The PRCA has launched a consultation on its public affairs code. The following is the response from Park Street Partners, which is based on finding pragmatic and sensible solutions that come as close as possible to eliminating any risk of impropriety.
Are you entirely satisfied with the PRCA Public Affairs Code in its existing form?
How should the PRCA Public Affairs Code be amended? We would welcome views on issues including but not limited to the issues listed below.
It is worth reminding ourselves of the purpose of the PRCA Public Affairs Code, which is to prevent impropriety or the appearance of improper behaviour when it comes to lobbying Government and Parliament (and the devolved institutions). The Code rightly exists to ensure that unfair access is prevented, improper payments are not made or received, and lies are not told by lobbyists.
In this context it is important to make a distinction between the House of Lords and every other elected national body in the UK, namely the House of Commons, the Scottish Parliament, the Welsh Assembly, the Northern Ireland Assembly and the London Assembly. Unlike the others the House of Lords is simultaneously a (weak) legislature, an advisory chamber of the great and the good, and a place which includes those who have been honoured for their contribution to society, business and politics. Peers fulfil a range of roles and are there for a range of reasons. It would be perverse for our industry to be so un-self-confident as to effectively rule out peerages for the top practitioners in our sector (and in related areas covered by the PRCA such as local government or charities) by not recognising this difference.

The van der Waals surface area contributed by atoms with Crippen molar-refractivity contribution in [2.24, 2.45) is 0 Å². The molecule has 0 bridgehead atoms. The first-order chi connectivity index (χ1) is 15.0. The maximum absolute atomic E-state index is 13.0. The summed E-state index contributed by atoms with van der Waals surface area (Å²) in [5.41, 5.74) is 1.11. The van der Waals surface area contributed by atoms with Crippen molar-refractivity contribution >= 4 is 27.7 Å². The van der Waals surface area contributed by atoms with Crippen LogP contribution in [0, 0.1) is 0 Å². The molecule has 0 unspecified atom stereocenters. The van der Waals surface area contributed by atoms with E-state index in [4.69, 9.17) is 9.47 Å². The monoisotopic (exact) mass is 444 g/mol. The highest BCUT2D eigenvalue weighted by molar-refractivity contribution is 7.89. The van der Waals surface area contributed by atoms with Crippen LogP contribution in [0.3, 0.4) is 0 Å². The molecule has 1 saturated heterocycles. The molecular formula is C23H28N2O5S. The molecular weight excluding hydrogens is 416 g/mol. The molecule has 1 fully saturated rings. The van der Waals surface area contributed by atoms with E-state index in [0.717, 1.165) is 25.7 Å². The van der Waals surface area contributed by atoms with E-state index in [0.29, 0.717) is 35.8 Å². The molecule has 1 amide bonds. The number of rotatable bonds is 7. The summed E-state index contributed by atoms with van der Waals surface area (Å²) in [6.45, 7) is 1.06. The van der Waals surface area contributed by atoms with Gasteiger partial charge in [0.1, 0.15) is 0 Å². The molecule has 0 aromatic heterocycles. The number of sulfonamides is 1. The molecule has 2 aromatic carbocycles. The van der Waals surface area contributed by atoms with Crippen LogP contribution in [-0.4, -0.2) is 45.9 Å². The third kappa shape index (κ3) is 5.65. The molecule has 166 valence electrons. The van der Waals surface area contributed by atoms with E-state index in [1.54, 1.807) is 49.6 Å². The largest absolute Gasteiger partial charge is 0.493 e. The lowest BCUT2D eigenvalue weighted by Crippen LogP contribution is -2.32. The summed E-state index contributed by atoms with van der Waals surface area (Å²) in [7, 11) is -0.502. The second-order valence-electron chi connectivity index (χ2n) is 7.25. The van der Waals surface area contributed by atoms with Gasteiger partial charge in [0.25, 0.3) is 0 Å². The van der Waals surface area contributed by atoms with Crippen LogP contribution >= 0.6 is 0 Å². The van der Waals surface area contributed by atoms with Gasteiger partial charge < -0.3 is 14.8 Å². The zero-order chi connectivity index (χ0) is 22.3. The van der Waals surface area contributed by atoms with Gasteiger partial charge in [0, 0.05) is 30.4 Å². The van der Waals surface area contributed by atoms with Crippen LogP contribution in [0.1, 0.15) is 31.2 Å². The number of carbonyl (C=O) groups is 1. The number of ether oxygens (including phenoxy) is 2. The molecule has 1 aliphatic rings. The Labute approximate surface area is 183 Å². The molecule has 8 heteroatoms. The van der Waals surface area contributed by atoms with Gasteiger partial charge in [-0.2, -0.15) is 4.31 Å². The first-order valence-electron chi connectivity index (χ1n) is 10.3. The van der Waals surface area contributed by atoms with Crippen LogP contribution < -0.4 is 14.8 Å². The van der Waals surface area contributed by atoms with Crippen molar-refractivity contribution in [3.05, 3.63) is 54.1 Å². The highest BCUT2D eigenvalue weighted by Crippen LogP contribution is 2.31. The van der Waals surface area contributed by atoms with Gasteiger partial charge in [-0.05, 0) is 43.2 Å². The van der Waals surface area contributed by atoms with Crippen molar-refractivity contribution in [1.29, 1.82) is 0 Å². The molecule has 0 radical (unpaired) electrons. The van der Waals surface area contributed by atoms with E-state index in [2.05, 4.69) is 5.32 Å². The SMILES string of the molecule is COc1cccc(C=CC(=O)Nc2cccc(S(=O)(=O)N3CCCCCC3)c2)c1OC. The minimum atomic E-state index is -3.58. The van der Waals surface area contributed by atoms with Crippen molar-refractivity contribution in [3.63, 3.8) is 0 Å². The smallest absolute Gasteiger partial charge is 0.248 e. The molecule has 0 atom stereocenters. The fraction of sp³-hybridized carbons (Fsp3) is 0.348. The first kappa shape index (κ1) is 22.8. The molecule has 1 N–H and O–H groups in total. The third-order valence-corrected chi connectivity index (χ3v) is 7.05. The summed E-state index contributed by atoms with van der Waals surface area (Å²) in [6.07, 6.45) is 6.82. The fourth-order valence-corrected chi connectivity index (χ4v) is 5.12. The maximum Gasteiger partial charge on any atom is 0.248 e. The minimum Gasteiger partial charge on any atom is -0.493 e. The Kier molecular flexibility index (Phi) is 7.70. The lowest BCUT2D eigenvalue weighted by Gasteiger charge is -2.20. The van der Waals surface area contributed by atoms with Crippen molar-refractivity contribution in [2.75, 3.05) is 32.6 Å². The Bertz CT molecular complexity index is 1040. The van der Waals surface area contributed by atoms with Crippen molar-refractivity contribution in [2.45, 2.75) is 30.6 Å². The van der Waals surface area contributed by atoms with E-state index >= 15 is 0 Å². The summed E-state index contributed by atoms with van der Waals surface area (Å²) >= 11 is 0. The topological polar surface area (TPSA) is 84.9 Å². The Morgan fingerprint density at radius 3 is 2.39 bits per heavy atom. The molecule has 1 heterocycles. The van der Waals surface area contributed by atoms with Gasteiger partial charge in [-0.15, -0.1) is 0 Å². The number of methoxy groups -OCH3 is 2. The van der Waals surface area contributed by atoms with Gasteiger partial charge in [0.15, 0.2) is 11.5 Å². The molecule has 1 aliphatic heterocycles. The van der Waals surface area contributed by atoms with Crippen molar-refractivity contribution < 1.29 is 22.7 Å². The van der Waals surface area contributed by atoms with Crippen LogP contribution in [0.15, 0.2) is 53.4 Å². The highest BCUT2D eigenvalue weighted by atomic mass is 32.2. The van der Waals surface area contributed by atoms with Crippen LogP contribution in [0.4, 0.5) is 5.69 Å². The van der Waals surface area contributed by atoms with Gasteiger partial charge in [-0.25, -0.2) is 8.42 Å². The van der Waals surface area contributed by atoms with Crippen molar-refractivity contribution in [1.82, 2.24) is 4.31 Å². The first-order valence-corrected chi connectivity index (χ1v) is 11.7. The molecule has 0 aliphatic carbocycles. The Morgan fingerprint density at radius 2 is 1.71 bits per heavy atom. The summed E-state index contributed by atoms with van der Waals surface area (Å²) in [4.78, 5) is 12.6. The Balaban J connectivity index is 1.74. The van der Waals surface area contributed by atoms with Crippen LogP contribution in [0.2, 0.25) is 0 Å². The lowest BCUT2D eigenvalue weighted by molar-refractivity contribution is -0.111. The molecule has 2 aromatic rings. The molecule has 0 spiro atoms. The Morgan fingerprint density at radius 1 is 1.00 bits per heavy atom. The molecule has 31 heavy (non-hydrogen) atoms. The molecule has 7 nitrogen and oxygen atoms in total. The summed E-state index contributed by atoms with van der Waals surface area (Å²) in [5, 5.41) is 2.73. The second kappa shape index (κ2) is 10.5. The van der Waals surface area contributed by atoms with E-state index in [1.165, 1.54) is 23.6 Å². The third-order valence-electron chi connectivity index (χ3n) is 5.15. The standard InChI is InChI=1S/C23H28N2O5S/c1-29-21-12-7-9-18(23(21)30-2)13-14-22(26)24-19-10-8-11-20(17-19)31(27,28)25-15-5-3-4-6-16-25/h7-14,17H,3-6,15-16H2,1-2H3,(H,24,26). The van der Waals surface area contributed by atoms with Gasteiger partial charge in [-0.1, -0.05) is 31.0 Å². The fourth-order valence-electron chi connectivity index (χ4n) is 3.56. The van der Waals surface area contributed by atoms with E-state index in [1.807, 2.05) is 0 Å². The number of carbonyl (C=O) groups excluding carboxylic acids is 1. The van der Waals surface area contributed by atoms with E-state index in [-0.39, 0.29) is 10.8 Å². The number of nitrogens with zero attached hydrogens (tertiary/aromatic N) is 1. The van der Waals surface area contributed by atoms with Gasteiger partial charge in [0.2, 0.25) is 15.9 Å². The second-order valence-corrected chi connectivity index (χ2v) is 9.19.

At present the definition of public affairs is too broad (albeit very slightly) to apply specifically to members of the House of Lords, and this can be confusing for those covered by the Code and also allow those who want to secure a competitive advantage or to make mischief to score cheap points by pointing the finger at practitioners who are doing nothing wrong.
I would therefore propose a broader definition of ‘public affairs’ that applies to all legislators other than those in the Lords, and a much tighter definition of ‘lobbying’ that would apply to Peers. The latter definition should read:
“Lobbying” means activities which are carried out for the purpose of (a) influencing government, (b) or advising others how to influence government in relation to a specific aspect of policy or the expenditure of public money on a specific project or in a specific sector. Activities are to be taken as having the purpose specified if a reasonable person would assume, having regard to all the circumstances, that the activities were intended to have the effect described.
The definition of ‘public affairs’ should read:
“Public affairs” includes lobbying as well as any activities relating to providing advice and insight into the policies, intentions, and operations of the Government, Parliament and other public bodies, and how to influence those organisations. Activities are to be taken as having the purpose specified if a reasonable person would assume, having regard to all the circumstances, that the activities were intended to have the effect described.